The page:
Our evidence that, regardless of the policy rule or the loss function, economic performance in rules-based eras is always better than economic performance in discretionary eras supports the concept of a Directive Policy Rule chosen by the Fed. But our results go further. The original Taylor rule provides the strongest delineation between rules-based and discretionary eras, making it, at least according to our metric and class of policy rules, the best choice for the Reference Policy Rule.In the current political climate, the proposed legislation will inevitably be interpreted in partisan terms because it was introduced in the House Financial Services Committee by two Republican Congressman. Not surprisingly, the first reporting on the legislation by Reuters was entirely political. This is both unfortunate and misleading. We divided our rules-based and discretionary eras with the original Taylor rule between Republican and Democratic Presidents. If we delete the Volcker disinflationary period, out of the 94 quarters with Republican Presidents, 54 were rules-based and 40 were discretionary while, among the 81 quarters with Democratic Presidents, 46 were rules-based and 35 were discretionary. Remarkably, monetary policy over the past 50 years has been rules-based 57 percent of the time and discretionary 43 percent of the time under both Democratic and Republican Presidents. Choosing the original Taylor rule as the Reference Policy Rule is neither a Democratic nor a Republican proposal. It is simply good policy.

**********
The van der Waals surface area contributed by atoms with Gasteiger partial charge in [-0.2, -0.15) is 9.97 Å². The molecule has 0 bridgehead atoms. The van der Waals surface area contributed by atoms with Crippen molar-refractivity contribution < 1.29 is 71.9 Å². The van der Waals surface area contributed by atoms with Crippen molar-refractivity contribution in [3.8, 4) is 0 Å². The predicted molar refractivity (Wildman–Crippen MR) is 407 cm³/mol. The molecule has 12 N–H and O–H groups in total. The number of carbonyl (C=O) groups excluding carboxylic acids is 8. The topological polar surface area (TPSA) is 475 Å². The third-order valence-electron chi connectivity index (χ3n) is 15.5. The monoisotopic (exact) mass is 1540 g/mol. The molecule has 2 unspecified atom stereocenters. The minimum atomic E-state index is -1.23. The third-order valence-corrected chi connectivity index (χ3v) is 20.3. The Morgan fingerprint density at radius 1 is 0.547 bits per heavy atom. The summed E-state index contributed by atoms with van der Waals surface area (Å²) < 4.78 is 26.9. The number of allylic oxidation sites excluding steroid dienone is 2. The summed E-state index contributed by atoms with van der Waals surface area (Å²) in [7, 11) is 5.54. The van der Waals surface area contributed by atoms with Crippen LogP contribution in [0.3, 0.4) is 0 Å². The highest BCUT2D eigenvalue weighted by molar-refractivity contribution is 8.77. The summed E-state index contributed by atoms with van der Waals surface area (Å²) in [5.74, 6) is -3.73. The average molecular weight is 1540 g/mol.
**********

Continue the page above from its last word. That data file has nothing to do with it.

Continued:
Blogs I Follow
- Looking forward to reading some new Sarah Shun-lien Bynum
- “Novels are machines for falsely generating belief”… essay on fiction, by Zadie Smith in The New York Review of Books
- The Big Sleep, by Raymond Chandler
- Fiasco, by Thomas Ricks
- Adam and Allison Grant rewrite children’s books and much fiction: “Noble deed doers, you should first lecture the victims and help them help themselves more otherwise you are an enabler…”
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